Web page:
We’re talking routines here at the Word Whores this week. A routine is a signal to yourself (and/or your muse if you have one, and/or your subconscious, if you have one), that it’s time to get to work. Like a bat signal. I’ve heard of some writers who have a special ritual. Special music. Or a certain sweater they wear. Like Mr. Rogers.
I’m not surprised my blog mates all seem to have set routines. I tend to carve out the mornings. I wash dishes while my tea water boils, and then I sit down with an nice steaming cup of Earl Grey (yes, that’s right, the very same type of tea that Jean Luc Picard drinks) and get to work. Well actually I fool around on twitter while my brain wakes up, and then it’s to work.
When I’m first drafting, I do love to do #1k1hr things with twitter friends. I rarely make that 1000 words in an hour, but I try. Like Jeffe, I’m working to increase my word count, and I’m up to maybe 2000 words in a 3 hour time slot, which is what I generally have before I have to switch over to day job stuff. Though sometimes I have more hours, and I can eek in a bit more writing. Though, the task can expand to fill the time allotted. A big danger of large chunks of time. Like Jeffe, I use Freedom, kind of like Internet blinders…to keep the Carolyn Crane horse off email.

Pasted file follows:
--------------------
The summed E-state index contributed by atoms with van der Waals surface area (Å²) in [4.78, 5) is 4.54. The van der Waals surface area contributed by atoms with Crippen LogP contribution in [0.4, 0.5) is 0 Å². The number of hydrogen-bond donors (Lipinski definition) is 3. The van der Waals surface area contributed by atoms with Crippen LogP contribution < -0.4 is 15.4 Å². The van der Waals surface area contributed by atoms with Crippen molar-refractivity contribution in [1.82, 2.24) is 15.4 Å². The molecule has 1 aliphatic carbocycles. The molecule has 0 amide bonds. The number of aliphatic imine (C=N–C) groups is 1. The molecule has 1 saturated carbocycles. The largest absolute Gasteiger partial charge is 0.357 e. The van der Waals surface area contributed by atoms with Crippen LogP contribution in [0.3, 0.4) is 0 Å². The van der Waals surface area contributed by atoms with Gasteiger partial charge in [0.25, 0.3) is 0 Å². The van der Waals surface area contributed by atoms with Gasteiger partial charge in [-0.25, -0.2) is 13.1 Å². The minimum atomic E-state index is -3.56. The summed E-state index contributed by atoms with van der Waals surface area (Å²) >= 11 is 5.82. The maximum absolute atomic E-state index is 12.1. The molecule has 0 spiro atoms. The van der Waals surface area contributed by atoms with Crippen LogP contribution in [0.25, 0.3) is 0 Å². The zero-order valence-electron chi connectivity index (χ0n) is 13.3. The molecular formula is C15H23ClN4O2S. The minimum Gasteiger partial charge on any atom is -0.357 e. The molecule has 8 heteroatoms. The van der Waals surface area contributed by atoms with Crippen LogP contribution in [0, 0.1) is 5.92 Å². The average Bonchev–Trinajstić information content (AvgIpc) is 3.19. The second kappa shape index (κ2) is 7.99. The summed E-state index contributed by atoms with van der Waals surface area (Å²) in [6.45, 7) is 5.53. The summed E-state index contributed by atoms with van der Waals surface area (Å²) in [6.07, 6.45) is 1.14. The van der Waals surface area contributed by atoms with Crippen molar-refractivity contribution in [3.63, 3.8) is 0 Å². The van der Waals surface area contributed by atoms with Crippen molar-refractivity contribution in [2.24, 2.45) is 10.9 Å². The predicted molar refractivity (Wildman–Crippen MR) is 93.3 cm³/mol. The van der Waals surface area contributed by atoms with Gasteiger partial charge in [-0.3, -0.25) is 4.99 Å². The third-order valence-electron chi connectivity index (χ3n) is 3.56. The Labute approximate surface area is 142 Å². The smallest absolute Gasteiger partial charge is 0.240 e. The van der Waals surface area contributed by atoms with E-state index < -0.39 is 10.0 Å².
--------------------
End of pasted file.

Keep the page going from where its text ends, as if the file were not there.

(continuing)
When I’m revising, I set a page count. For me with my current book, it’s 13 pages a day (1.5 spaced) which is pretty leisurely, but I really get into revising. These days, I’m tracking what it takes me to finish a book. This one for my new series is probably going to be about a two months for a 65K book, written, revised and polished. That’s not so bad, because I’ve changed it radically along the way. But I’d like to go faster! I just have so many exciting projects I want to work on. My head buzzes with them!! Moar exclamation marks!!!!
Sometimes when I get near the end of a book I speed up. I love getting to a mature draft of a book, and I’m like a horse, just running like crazy to the finish because and I don’t care about word counts or page counts anymore, I just could work for ten hours straight. It’s always just a dream when I have time to do that.
I avoid working under the gun, doing marathon sprints out of deadline pressure. Even when I was with a NY publishing house, I’d always shoot to be done way before my deadline, because it seems like a hell to me to have to turn in a book that isn’t as good as I can possibly make it, and steady always works better for me.